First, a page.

Holden encounters the mother of one of his fellow Pencey classmates on the train to New York. He tells the wife made-up stories about how shy her son is and how well respected he is at school, despite the fact that he believes this student is a terrible “bastard.” When he gets at Penn Station, he enters a phone booth and considers calling multiple people, but he decides against it for a variety of reasons. When he gets into a cab, he asks the driver where the ducks in Central Park go when the lagoon freezes, but the driver is irritated by his query. Holden orders a cab to take him to the Edmont Hotel, where he checks in.
Holden can look into the rooms of several of the visitors on the other wing of the Edmont from his room. He notices a man putting on silk stockings, high shoes, a bra, a corset, and a gown. He also notices a man and a woman in another room laughing wildly while spitting mouthfuls of their drinks into one other’s faces. He sees the couple’s actions as a type of sexual play, which irritates and arouses him. He calls Faith Cavendish, a lady he has never seen but whose number he obtained through a Princeton acquaintance, after smoking a couple of cigarettes. Holden believes he remembers hearing she was a stripper and that he can get her to have sex with him. He calls her, and she offers that they meet the next day, despite her initial irritation at being phoned at such a late hour by a complete stranger. Holden isn’t willing to wait that long, so he hangs up without setting up a meeting.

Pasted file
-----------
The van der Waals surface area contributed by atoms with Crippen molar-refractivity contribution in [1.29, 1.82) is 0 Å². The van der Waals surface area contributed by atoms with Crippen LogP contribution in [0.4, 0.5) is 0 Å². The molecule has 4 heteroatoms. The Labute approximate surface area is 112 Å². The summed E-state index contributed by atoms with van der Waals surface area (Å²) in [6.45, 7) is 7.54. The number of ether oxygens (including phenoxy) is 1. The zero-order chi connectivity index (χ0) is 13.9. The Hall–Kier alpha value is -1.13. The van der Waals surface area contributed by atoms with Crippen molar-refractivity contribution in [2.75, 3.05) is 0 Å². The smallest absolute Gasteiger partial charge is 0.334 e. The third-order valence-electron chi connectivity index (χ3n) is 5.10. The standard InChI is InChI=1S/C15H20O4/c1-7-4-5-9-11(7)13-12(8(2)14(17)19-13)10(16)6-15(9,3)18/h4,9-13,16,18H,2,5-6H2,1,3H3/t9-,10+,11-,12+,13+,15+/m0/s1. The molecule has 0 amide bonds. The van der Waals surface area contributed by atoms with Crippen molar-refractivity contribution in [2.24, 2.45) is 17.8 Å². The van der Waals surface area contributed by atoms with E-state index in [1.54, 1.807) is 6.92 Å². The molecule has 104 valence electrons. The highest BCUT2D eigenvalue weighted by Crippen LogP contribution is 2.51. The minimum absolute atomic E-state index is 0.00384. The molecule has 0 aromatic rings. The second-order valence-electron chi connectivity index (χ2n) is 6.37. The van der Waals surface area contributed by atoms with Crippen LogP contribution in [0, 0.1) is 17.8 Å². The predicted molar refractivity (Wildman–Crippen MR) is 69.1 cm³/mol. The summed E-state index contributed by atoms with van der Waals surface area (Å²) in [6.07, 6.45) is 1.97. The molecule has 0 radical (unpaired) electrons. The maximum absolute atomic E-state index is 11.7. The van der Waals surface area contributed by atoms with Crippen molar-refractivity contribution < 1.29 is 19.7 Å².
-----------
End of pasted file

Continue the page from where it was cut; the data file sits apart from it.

Holden sits at a table in the Lavender Room, but the waiter recognises him as a child and refuses to serve him. He flirts with three thirties ladies who appear to be from out of town and are mostly interested in catching a peek of a celebrity. Despite this, Holden joins them in dancing and declares that he is “half in love” with the blonde after seeing how well she moves. They leave after making some jokes about his age and allowing him to pay the entire bill.